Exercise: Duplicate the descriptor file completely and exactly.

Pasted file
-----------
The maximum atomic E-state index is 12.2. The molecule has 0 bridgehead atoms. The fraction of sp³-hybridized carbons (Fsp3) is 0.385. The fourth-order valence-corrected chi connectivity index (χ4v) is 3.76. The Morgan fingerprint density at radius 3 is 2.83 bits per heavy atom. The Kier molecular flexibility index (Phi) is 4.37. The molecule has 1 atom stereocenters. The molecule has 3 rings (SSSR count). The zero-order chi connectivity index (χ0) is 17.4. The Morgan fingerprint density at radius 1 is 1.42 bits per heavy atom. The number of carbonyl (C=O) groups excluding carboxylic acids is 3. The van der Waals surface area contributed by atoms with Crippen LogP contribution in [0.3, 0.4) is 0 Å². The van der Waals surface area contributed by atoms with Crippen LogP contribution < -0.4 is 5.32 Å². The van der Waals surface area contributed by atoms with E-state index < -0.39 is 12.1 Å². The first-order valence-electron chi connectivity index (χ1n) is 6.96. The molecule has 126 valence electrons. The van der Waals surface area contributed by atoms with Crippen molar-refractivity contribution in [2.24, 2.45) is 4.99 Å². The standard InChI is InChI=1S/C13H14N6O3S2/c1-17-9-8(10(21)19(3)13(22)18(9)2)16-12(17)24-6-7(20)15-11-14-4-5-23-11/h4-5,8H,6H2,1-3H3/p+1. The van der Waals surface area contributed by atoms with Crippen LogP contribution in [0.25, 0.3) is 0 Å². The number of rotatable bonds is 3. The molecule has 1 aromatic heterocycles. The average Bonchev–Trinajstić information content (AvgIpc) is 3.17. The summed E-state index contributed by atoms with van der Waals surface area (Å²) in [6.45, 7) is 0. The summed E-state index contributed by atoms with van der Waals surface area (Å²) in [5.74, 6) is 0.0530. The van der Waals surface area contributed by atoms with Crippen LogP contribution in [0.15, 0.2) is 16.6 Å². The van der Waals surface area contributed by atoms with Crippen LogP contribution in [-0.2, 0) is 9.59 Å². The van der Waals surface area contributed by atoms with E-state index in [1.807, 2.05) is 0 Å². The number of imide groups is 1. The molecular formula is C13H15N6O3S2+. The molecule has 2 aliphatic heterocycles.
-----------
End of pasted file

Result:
The maximum atomic E-state index is 12.2. The molecule has 0 bridgehead atoms. The fraction of sp³-hybridized carbons (Fsp3) is 0.385. The fourth-order valence-corrected chi connectivity index (χ4v) is 3.76. The Morgan fingerprint density at radius 3 is 2.83 bits per heavy atom. The Kier molecular flexibility index (Phi) is 4.37. The molecule has 1 atom stereocenters. The molecule has 3 rings (SSSR count). The zero-order chi connectivity index (χ0) is 17.4. The Morgan fingerprint density at radius 1 is 1.42 bits per heavy atom. The number of carbonyl (C=O) groups excluding carboxylic acids is 3. The van der Waals surface area contributed by atoms with Crippen LogP contribution in [0.3, 0.4) is 0 Å². The van der Waals surface area contributed by atoms with Crippen LogP contribution < -0.4 is 5.32 Å². The van der Waals surface area contributed by atoms with E-state index < -0.39 is 12.1 Å². The first-order valence-electron chi connectivity index (χ1n) is 6.96. The molecule has 126 valence electrons. The van der Waals surface area contributed by atoms with Crippen molar-refractivity contribution in [2.24, 2.45) is 4.99 Å². The standard InChI is InChI=1S/C13H14N6O3S2/c1-17-9-8(10(21)19(3)13(22)18(9)2)16-12(17)24-6-7(20)15-11-14-4-5-23-11/h4-5,8H,6H2,1-3H3/p+1. The van der Waals surface area contributed by atoms with Crippen LogP contribution in [0.25, 0.3) is 0 Å². The number of rotatable bonds is 3. The molecule has 1 aromatic heterocycles. The average Bonchev–Trinajstić information content (AvgIpc) is 3.17. The summed E-state index contributed by atoms with van der Waals surface area (Å²) in [6.45, 7) is 0. The summed E-state index contributed by atoms with van der Waals surface area (Å²) in [5.74, 6) is 0.0530. The van der Waals surface area contributed by atoms with Crippen LogP contribution in [0.15, 0.2) is 16.6 Å². The van der Waals surface area contributed by atoms with Crippen LogP contribution in [-0.2, 0) is 9.59 Å². The van der Waals surface area contributed by atoms with E-state index in [1.807, 2.05) is 0 Å². The number of imide groups is 1. The molecular formula is C13H15N6O3S2+. The molecule has 2 aliphatic heterocycles.